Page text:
These tours give you a feel for the city and they’re perfect to go on as soon as you arrive. This way you don’t have to wander around aimlessly. Instead you’ll have a better idea of where to go, what to see, and the places that you want to explore.
There are a few options for free walking tours in the city. Here are the two I recommend checking out:
Walk Along Calea Victorei
Calea Victorei is a famous and culturally important Street in Bucharest. The street stretches from Victory Square all the way to the Dambovita Canal beside the Old Town.
Along the street are a number of palaces, historic buildings, hotels, royal homes, and museums. There are also some small parks and other attractions that you can check out while you’re exploring.
The street stretches nearly 3 kilometers in length so give yourself a few hours to thoroughly wander around.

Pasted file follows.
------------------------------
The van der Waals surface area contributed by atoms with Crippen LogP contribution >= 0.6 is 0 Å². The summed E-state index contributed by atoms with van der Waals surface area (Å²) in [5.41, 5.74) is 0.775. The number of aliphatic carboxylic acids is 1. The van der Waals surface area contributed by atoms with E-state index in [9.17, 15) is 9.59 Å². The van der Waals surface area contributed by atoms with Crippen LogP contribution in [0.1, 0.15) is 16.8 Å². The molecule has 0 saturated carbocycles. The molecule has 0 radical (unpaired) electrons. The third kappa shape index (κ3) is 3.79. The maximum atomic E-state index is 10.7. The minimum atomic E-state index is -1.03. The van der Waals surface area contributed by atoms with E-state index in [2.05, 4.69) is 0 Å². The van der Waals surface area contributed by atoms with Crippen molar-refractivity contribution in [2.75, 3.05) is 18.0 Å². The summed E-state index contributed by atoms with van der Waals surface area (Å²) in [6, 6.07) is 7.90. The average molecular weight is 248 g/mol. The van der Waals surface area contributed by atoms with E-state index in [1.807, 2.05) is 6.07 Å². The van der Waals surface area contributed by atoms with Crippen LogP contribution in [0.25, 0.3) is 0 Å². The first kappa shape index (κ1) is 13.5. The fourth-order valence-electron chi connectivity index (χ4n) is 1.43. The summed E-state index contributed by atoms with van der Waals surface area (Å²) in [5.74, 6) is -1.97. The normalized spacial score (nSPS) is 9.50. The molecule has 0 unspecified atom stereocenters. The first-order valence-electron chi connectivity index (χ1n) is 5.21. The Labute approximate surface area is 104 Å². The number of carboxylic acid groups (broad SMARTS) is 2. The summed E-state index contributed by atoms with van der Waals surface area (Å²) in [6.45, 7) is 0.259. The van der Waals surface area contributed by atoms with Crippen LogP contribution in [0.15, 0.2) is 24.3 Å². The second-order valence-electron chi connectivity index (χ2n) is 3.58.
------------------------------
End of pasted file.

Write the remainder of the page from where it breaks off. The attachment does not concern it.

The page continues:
You’ll find plenty of places to grab a bite to eat for a quick drink along the way.
Some of the notable buildings along Calea Victorei include:
- CEC Palace
- National Museum of Romanian History
- Odeon Theatre
- Ministry of Internal Affairs
- Revolution Square
The Arcul de Triumf
Outside of the main city center area is an enormous roundabout. In the center of this roundabout is the Romanian Arc de Triomphe, known locally as the Arcul de Triumf.
The monument was built originally to celebrate the ending of the first World War. The original structure didn’t last and after it was destroyed it was replaced with the current stone structure that you see today.
This is one of the many architectural features in Bucharest that help to give the city its nickname of Little Paris. Of course the Arc in Paris is grander and more iconic but it’s hard to go wrong with the one here in Romania.
Those of you arriving at the airport will pass right by the Arc on your way into the city centre. Otherwise it’s a bit of a trek to get there.